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Samsung workers declare an indefinite strike to campaign for better pay and leave policies

July 10, 2024

The largest labor union at Samsung Electronics in South Korea has declared an indefinite strike after a three-day walkout failed to yield any ground in a tense dispute between workers and the tech giant over pay and bonuses.

The announcement Wednesday follows a strike earlier this week involving 6,000 workers, mainly from the company’s semiconductor division, according to the union.

The National Samsung Electronics Union (NSEU) said that its 31,000 members — representing a nearly quarter of the company’s total workforce in the country — would launch an indefinite strike from July 10 — the largest labor action in the smartphone and chipmaking giant’s 55-year history.

The company will “regret this decision” of not coming to the negotiation table, the union said in a statement posted on its official website.

The longer the strike lasts, the more likely it is that management will “kneel down” and hold a dialogue, the NSEU said, adding that they’re “confident of victory.”

This is the largest labor action in the smartphone and chipmaking giant’s 55-year history.

Samsung Electronics said in a statement Wednesday the company “remains committed to engaging in good faith negotiations with the union,” adding that it will “ensure no disruptions occur in the production lines.”


However, Son Woomok, the union leader, told CNN Monday that “it will take a long time to restore facilities that are shut down due to a strike.”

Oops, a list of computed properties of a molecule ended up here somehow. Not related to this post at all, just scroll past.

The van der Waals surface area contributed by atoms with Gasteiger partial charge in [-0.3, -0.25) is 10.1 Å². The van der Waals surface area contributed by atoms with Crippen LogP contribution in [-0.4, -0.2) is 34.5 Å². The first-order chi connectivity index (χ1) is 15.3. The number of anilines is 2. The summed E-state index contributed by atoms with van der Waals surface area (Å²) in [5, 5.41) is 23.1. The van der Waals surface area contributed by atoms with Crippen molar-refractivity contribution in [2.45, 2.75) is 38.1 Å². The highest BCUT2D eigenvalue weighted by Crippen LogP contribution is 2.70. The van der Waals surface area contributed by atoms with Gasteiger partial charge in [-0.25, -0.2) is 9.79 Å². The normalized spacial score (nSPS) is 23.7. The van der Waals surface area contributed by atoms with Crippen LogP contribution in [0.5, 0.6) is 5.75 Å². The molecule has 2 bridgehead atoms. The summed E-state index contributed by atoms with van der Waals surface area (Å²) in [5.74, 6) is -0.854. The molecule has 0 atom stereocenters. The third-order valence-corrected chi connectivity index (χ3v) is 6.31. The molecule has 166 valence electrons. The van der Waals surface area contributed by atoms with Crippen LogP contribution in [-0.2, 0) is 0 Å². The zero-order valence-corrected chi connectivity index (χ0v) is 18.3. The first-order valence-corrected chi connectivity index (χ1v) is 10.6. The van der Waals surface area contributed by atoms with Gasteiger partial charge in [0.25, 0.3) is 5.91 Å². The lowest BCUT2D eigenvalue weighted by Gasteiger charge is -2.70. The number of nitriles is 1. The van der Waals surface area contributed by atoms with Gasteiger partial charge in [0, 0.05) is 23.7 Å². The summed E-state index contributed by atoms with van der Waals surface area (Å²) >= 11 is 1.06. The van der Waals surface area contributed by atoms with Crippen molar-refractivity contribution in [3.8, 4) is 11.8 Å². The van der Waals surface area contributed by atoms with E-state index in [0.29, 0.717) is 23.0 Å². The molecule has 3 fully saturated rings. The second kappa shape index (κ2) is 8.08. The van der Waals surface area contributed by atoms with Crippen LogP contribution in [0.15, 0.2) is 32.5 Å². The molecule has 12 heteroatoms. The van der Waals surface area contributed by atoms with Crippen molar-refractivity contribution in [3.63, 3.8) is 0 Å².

The dispute first came to attention in June, when the union staged a one-day strike following failed talks over transparent pay structure and better working conditions.

The world’s biggest memory chipmaker has had a rough few years. A historic shortage of computer chips during the Covid pandemic was followed by falling demand last year as consumer appetite for electronics remained weak because of global economic uncertainty.

But things are looking up for the company because of the AI boom.

It is hopeful about a resurgence in demand for mobile devices this year, particularly with the rollout of new products, such as AI-powered smartphones. Samsung Electronics said last week that it estimates a more than 15-fold rise in its second-quarter operating profit, as compared to the same time previous year.

Things are looking up for the company because of the AI boom.

The workers want this optimism reflected in their pay. “The company is not treating the employees properly,” said Woomok on Monday.

“Even though the operating profit is high, the company has been saying it’s in a crisis situation for over 10 years, and employees are increasingly dissatisfied with the lack of performance bonus increases,” he added.

Source: CNN